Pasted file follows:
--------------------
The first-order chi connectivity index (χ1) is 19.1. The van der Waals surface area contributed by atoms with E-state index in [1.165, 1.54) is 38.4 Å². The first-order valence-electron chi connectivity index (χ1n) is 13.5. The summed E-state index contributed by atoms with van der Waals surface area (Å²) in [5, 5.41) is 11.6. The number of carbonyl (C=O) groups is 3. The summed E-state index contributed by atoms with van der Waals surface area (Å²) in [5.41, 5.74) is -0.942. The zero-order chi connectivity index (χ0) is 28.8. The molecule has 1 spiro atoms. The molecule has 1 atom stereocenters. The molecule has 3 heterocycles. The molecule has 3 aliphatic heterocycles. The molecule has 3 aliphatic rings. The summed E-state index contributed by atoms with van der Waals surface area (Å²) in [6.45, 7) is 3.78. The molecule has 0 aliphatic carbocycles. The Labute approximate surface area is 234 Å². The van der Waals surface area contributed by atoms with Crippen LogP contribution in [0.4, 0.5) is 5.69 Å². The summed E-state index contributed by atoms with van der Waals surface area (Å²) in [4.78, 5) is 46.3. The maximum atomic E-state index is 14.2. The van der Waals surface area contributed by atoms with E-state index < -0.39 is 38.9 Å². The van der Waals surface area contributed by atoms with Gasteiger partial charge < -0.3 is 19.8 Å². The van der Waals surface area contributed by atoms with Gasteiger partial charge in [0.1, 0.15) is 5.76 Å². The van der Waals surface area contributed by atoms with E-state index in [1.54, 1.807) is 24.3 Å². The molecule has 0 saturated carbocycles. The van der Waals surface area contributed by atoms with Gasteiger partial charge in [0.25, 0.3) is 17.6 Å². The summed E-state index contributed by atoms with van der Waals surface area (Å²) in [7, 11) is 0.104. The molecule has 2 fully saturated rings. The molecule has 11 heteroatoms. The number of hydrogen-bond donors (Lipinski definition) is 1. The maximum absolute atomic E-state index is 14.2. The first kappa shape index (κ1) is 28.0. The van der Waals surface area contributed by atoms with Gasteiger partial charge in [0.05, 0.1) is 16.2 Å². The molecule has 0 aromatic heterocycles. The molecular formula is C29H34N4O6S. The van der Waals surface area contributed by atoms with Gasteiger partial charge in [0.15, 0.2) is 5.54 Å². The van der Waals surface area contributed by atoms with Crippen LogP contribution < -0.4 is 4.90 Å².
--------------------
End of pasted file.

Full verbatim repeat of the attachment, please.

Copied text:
The first-order chi connectivity index (χ1) is 19.1. The van der Waals surface area contributed by atoms with E-state index in [1.165, 1.54) is 38.4 Å². The first-order valence-electron chi connectivity index (χ1n) is 13.5. The summed E-state index contributed by atoms with van der Waals surface area (Å²) in [5, 5.41) is 11.6. The number of carbonyl (C=O) groups is 3. The summed E-state index contributed by atoms with van der Waals surface area (Å²) in [5.41, 5.74) is -0.942. The zero-order chi connectivity index (χ0) is 28.8. The molecule has 1 spiro atoms. The molecule has 1 atom stereocenters. The molecule has 3 heterocycles. The molecule has 3 aliphatic heterocycles. The molecule has 3 aliphatic rings. The summed E-state index contributed by atoms with van der Waals surface area (Å²) in [6.45, 7) is 3.78. The molecule has 0 aliphatic carbocycles. The Labute approximate surface area is 234 Å². The van der Waals surface area contributed by atoms with Crippen LogP contribution in [0.4, 0.5) is 5.69 Å². The summed E-state index contributed by atoms with van der Waals surface area (Å²) in [4.78, 5) is 46.3. The maximum atomic E-state index is 14.2. The van der Waals surface area contributed by atoms with E-state index < -0.39 is 38.9 Å². The van der Waals surface area contributed by atoms with Gasteiger partial charge < -0.3 is 19.8 Å². The van der Waals surface area contributed by atoms with Gasteiger partial charge in [0.1, 0.15) is 5.76 Å². The van der Waals surface area contributed by atoms with E-state index in [1.54, 1.807) is 24.3 Å². The molecule has 0 saturated carbocycles. The van der Waals surface area contributed by atoms with Gasteiger partial charge in [0.25, 0.3) is 17.6 Å². The summed E-state index contributed by atoms with van der Waals surface area (Å²) in [7, 11) is 0.104. The molecule has 2 fully saturated rings. The molecule has 11 heteroatoms. The number of hydrogen-bond donors (Lipinski definition) is 1. The maximum absolute atomic E-state index is 14.2. The first kappa shape index (κ1) is 28.0. The van der Waals surface area contributed by atoms with Gasteiger partial charge in [0.05, 0.1) is 16.2 Å². The molecule has 0 aromatic heterocycles. The molecular formula is C29H34N4O6S. The van der Waals surface area contributed by atoms with Gasteiger partial charge in [0.15, 0.2) is 5.54 Å². The van der Waals surface area contributed by atoms with Crippen LogP contribution < -0.4 is 4.90 Å².